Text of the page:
Title: A Darcy Christmas: A Holiday Tribute to Jane Austen
Authors: Carolyn Eberhart, Amanda Grange, Sharon Lathan
Length: 290 pages
My star rating: ★ ★ ½
Three holiday tales featuring Mr. Darcy, Elizabeth Bennet, and their friends and families.
If not for Amanda Grange’s story, this brief anthology would have gotten two (or even one and a half) stars from me. I wasn’t expecting greatness, just cuteness, and I barely even got that.
The first story, “Mr. Darcy’s Christmas Carol,” was simply a rehashing of the Dickens classic, and it did not work for me at all. The original relies on Mr. Scrooge being an objectively awful person, but what has Darcy ever done except be a bit prideful? In Pride and Prejudice, he seemed beloved or respected by most people, and he went out of his way to save Lydia Bennet’s reputation even though he loathed Wickham. Darcy was a good man. Here, he is turned conniving and bitter and spouts “Bah! Humbug!” a lot.
Worst of all, though, the author actually forces Scrooge into the epilogue—and she names one of Darcy’s grandchildren “Timothy” for no other purpose than to make him deliver the famous line, “God bless us, everyone!” (I’m not kidding, but I wish I was.)
“Christmas Present” by Ms. Grange was the only good thing about this book. She captured the Regency tone almost perfectly. I felt that it was just a logical extension of the original novel. All the characters were familiar and the small conflict created by Mrs. Bennet’s interference and Lady Catherine’s grumbling was amusing and appropriate.
[Mrs. Bennet] looked around the drawing-room. “This is a very elegant drawing-room, far better than the one at Lucas Lodge, and better than Netherfield, too, is it not, Mr. Bennet?”
“The relative merits of various drawing-rooms are, I an afraid, beyond me,” said Mr. Bennet. (133)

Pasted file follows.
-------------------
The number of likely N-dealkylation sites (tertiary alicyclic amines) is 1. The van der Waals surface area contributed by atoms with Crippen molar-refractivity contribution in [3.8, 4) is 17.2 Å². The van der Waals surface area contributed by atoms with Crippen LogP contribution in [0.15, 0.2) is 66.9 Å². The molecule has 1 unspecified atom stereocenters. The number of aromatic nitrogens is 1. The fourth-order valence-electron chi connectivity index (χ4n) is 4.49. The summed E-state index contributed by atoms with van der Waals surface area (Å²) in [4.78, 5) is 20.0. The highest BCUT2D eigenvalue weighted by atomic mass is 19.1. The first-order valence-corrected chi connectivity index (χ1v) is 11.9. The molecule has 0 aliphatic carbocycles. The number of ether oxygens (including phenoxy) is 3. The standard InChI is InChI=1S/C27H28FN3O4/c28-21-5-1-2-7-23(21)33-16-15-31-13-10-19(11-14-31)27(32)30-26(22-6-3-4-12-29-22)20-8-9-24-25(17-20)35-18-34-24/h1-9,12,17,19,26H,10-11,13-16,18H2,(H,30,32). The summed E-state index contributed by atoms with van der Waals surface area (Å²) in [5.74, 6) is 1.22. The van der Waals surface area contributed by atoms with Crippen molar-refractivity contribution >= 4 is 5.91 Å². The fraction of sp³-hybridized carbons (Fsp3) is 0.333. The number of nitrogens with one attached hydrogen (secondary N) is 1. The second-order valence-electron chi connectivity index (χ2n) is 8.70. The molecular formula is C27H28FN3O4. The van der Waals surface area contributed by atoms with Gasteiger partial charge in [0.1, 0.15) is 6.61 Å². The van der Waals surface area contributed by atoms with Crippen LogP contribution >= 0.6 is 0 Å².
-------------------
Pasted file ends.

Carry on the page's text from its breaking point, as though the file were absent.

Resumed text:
It was also just fluffy enough, and unlike the disastrous story that follows it, here the Bennet girls gave their children names that were feasible (not cringe-inducing).
Which brings us to the titular and final story, “A Darcy Christmas.”
Not good. Not good at all.
This one goes through a litany of Darcy family Christmases over the years. It steadily adds an alarming number of Darcy
brats children to the mix as it goes along. It was, as I saw another reviewer term it, saccharine. The author obviously found the idea of Elizabeth and Darcy’s offspring so utterly darling that she kept adding more—for some six chapters (and thus six Christmases), poor Elizabeth is either pregnant or has recently given birth. A few of these children have actual personalities. The others are window-dressing that were, I assume, supposed to make readers squeal.
And the girls have awful names. Really awful names. Not awful like “Fitzwilliam.” Awful like “Noella Holly Jane” and “Audrey Faine Bethann.” Noella? Bethann, for God’s sake?!
The character of Audrey in particular existed only to tug at readers’ heartstrings. She was a waif in the Tiny Tim mold: the product of a difficult birth and therefore delicate and slightly disfigured (but still gorgeous of course!); an angelic child whose health is fragile and who has trouble walking but is nevertheless the brightest of her siblings, because why not?
Can you see me wincing?
And then there were other problems. The prose was not Austenesque in the slightest, nor were many of the scenarios. The dialogue was dreadful. Elizabeth and Darcy are portrayed as sex fiends who make a “tradition” of having sex on Christmas morning before their children wake them up, who explore the thrills of bathing together…and on in that vein. I’m no prude, but Jane Austen managed to create a memorable romance between two characters who barely even touch, so why did Sharan Lathan feel the need to make them such bunny rabbits? I wouldn’t have minded a scene or two, but that’s almost all there was: either Lizzy and Darcy cuddling or kissing or something still more intimate, or else Lizzy and Darcy Being Cute with their Brood.
Everything about this one rang false and set my teeth on edge. I ended up just skimming the last several chapters.
I would skip the bookends, but “Christmas Present” is definitely worth a read if you’re a P&P fan. It’s short, genuinely sweet, and funny: a perfect dose of Austen Christmas cheer.